I walked to the edge of the roof. I said, “look at my wings, aren’t they beautiful?”

He said, “don’t you dare, don’t you even think about jumping off that roof!”

It was too late. I jumped and flapped my wings, and dad ran in and tried to catch me. My wings didn’t work properly and I fell like how I think a stone would fall if it had wings.

I crashed into dad and rolled off him onto the grass and felt all the air leave my lungs in one giant whoosh like a ghost escaping.

It hurt and for a moment all I could do was lay on the grass and arch my back over and grind my wings into the ground. My dad groaned and held his head and his chest and through the bright lights popping up in front of my eyes I could just make out that my dad was bleeding out of his head.

My step-mother came out some time after that but I couldn’t remember what she did because the popping pain lights in my eyes became too much.


The next day I didn’t have my wings. I was in a hospital bed and when I sat up, my insides burned. My mother was sitting beside the bed and she told me to lie back, to be careful.

I said, “my wings are gone.”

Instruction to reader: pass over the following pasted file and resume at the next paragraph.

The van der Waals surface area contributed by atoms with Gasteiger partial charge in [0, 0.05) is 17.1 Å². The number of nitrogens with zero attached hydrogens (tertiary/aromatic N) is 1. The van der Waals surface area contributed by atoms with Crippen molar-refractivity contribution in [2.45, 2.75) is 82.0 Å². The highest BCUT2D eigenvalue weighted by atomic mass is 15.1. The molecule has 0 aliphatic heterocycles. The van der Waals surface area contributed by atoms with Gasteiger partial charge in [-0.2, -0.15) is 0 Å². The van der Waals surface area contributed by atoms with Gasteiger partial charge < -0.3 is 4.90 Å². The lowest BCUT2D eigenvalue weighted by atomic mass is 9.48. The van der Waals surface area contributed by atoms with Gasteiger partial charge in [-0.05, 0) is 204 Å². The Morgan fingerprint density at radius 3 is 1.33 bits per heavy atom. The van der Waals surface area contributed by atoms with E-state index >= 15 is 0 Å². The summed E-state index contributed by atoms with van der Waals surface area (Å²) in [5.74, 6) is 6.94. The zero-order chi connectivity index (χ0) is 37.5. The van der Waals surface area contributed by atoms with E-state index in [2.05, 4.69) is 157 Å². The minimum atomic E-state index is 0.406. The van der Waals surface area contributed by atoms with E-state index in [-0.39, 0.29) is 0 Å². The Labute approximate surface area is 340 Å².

Mum said, “it’s good to see you.”

I said, “they took away my wings.”

She said, “I heard you tried to fly yesterday.” She said, “you need to be more careful.”

I said, “they weren’t working properly, my wings.”

She said, “you gave your father quite a scare.” She said, “when he told me, it gave me quite a scare, too.”

She reached her hand out and stroked my cheek.

I said, “is dad ok?”

She said, “yeah, he just got a bit of a knock to the head. He’s got a couple of stitches, but it’s nothing, really.”

I said, “I’m happy you’re here.”

She said, “I came as soon as your father told me what happened.”

She leaned over and kissed me on the cheek.

I said, “did they catch my ghost?”

She said, “what ghost? I only heard about my little angel.” She said, “tell me about the ghost.”

I said, “it left me when I fell onto dad. I couldn’t breathe when it went. I think dad’s ghost left him too.”

She said, “there’s a ghost inside of you?”

I nodded. “I think there’s probably a ghost inside of you too.”

She said, “how do you know?”

I said, “I could feel it when it left me. I think there are ghosts inside of all of us.”

She said, “can you feel it now?”

I prodded gently at my chest and nodded. “It’s there.”

My mother grabbed my hand and held it to her chest. “Can you feel my ghost too?”

Her chest thumped lightly, like her ghost was trying to let me know it was still there.

I said, “you have a very warm ghost. A nice ghost.”

She laughed and hugged me, careful not to hurt my ghost. She was close and smelled nice, and dad was standing at the door, watching us. There was a bandage over his head but he was smiling, and I was smiling, and mum was smiling, and I could feel her ghost like it was trying to make friends with my ghost, so it could help my ghost get better so my ghost could get better soon and protect me. At that moment I thought everything was good and at that moment I thought, there is probably a ghost in all of us.